Last year the Air Force revised its Special Operations doctrine and we just went through the relevant document, Air Force Doctrine Document (AFDD) 2–7, Special Operations. Most of the changes are yawnsome (really, most doctrine publications are dry as the bleached bones in the Dasht-i Margo. That’s just the way it is). But one of the changes was to insert an Air Force-ized version of the Special Operations Truths into the preface, as follows.
As we read AFDD 2-7, it is essential we keep the basic SOF truths in mind. AFSOF cannot be mass produced. AFSOF is centered on people and not platforms and therefore quality is always better than quantity. It takes years to produce a strategic SOF Airman. History has demonstrated that we cannot produce competent AFSOF after an emergency arises. Our AFSOF must remain strong and ready to serve. Finally, as we employ AFSOF, All Air Force Airmen must be prepared to enable the AFSOF mission with agile combat support capabilities.
As long-time boosters of The Truths, we think that’s a good development. We think that the Special Ops Truths are remarkably useful and widely applicable. The Air Force version makes them a bit wordier and harder to memorize and internalize than the telegraphic, canonical version, but they’re still good. Far beyond combat or special operations force procurement, we’ve found them to be worthwhile lodestones even in civilian business and family decisions. The secret is to do like the Air Force has done here, and adapt them.
There’s also one SOF Truth that we disagree with, at least to some degree. That’s “Competent SOF cannot be produced after an emergency occurs” and its variants. I’d change that to “Competent SOF cannot be produced instantly.” Many of the SOF warriors involved in highly consequential operations, from Eben Emael to the Long Range Desert Group to many of the SF soldiers running recon in SOG were products of a few months to a year of training. It takes a decade to make a well-rounded Green Beret, but some of the Rangers that dropped on Grenada and Panama, and fought like lions in Mogadishu, had only been in the Army a few months. The Rangers that stormed Pointe du Hoc had more time to prepare, and theirs was a unit created after the crisis was underway!
If we bog down in thinking it takes forever to train the best, we create an asymmetric vulnerability. The Taliban take only days to train a suicide bomber or motivate a green-on-blue attacker to zap some of those expensive and patiently trained Americans. (Kipling explored this asymmetry in a poem called The Cheaper Man).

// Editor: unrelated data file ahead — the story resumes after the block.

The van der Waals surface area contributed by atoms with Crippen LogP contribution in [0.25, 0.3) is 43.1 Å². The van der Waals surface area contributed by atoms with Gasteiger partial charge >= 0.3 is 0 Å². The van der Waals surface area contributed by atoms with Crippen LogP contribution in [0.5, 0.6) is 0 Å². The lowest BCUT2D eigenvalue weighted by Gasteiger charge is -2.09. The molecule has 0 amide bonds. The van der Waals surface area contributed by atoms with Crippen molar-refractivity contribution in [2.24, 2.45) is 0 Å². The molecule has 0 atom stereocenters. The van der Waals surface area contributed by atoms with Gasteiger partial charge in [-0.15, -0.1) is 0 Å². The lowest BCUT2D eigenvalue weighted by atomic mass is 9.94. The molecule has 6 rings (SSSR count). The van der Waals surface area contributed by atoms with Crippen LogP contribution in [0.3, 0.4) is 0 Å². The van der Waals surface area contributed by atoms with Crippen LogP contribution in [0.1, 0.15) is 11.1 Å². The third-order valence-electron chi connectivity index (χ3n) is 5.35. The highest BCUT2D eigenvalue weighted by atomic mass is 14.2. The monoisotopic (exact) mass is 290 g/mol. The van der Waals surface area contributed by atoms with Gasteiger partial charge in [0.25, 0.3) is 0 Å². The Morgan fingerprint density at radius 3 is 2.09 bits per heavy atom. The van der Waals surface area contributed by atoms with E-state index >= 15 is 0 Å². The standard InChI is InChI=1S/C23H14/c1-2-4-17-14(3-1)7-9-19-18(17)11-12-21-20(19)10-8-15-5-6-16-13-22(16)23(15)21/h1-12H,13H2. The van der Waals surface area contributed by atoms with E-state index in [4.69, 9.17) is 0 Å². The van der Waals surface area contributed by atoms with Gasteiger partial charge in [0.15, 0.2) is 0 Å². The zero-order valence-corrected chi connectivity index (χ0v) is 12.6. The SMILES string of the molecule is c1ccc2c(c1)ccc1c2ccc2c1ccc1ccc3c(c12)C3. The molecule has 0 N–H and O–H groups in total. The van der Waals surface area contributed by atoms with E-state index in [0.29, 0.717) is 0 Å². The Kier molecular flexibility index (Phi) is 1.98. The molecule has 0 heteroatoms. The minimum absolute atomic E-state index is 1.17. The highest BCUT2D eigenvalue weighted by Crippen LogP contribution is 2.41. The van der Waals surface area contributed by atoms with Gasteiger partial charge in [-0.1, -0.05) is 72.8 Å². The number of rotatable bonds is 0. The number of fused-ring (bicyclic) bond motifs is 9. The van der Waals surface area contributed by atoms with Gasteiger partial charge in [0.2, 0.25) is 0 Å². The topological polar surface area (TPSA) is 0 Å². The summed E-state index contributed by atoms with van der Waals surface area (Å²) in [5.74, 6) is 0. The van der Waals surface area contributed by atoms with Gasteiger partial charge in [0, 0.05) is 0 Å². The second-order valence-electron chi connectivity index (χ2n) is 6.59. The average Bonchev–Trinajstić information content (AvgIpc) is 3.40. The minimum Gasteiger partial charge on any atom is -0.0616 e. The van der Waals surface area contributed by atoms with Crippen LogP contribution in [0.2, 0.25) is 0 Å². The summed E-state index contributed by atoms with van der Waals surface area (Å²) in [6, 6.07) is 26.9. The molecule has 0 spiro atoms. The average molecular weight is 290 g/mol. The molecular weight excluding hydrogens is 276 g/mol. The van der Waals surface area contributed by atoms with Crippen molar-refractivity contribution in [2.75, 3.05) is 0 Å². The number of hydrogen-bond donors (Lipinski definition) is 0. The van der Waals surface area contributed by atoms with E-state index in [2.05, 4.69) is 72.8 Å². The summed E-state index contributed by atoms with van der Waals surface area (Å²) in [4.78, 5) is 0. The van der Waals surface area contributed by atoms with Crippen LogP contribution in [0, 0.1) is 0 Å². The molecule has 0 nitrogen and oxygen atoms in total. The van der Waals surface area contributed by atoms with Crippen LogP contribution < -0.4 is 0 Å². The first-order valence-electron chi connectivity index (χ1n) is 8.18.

A classic example of self-inflicted asymmetry was the Imperial Japanese Navy’s system of selecting and training pilots in the era of Japanese Imperialism (you can start counting in 1927, 1933, 1937, or 1941, but scholars all agree the era ended in 1945). They took pains to select perfect physical specimens and train them in many warrior arts before they ever got near an airplane. The process took forever and most of the trainees flunked on one thing or another. (Presumably, they wound up back in the ranks, chipping paint). The resulting elite pilots were able to exploit the technical superiorities of their airplanes well enough that many young Allied pilots, trained to a less exacting standard, never lived to figure out what the technical superiorities of their aircraft were, and how to exploit them.
But in war, some days even an average pilot gets lucky, and even the best pilot may only get to have one bad day in his life — the last one. And when the Japanese aces went down, the long-apprenticeship training method failed Japan rather dreadfully. Hasty measures to cheap out on training meant that the field was never able to catch up with the attrition of pilots, even as the skills of the new guys plummeted.
Meanwhile the Allies created a gigantic training infrastructure that turned out tens of thousands, hundreds of thousands of good-enough pilots, and it salvaged the human capital sunk in the washouts by repurposing them as crewmen on bombers. The Allies didn’t set the bar too high, and they didn’t get obsessed about raising standards to an abstract level. In pedagogical terms, their standards were criterion-referenced.
In economic terms, to use a concept we have visited before in these pages, it was a satisficing, not an optimizing, strategy.
Sometimes our obsession with military quality is a bit reminiscent of the Japanese pilots. Yes, individual troopers and units should be constantly striving to raise the bar on their own performance. But the bar for the standard should get set in one place, and only moved for compelling reasons.
So, can competent SOF be created after a crisis begins? Maybe. Depends on how fast the crisis comes on.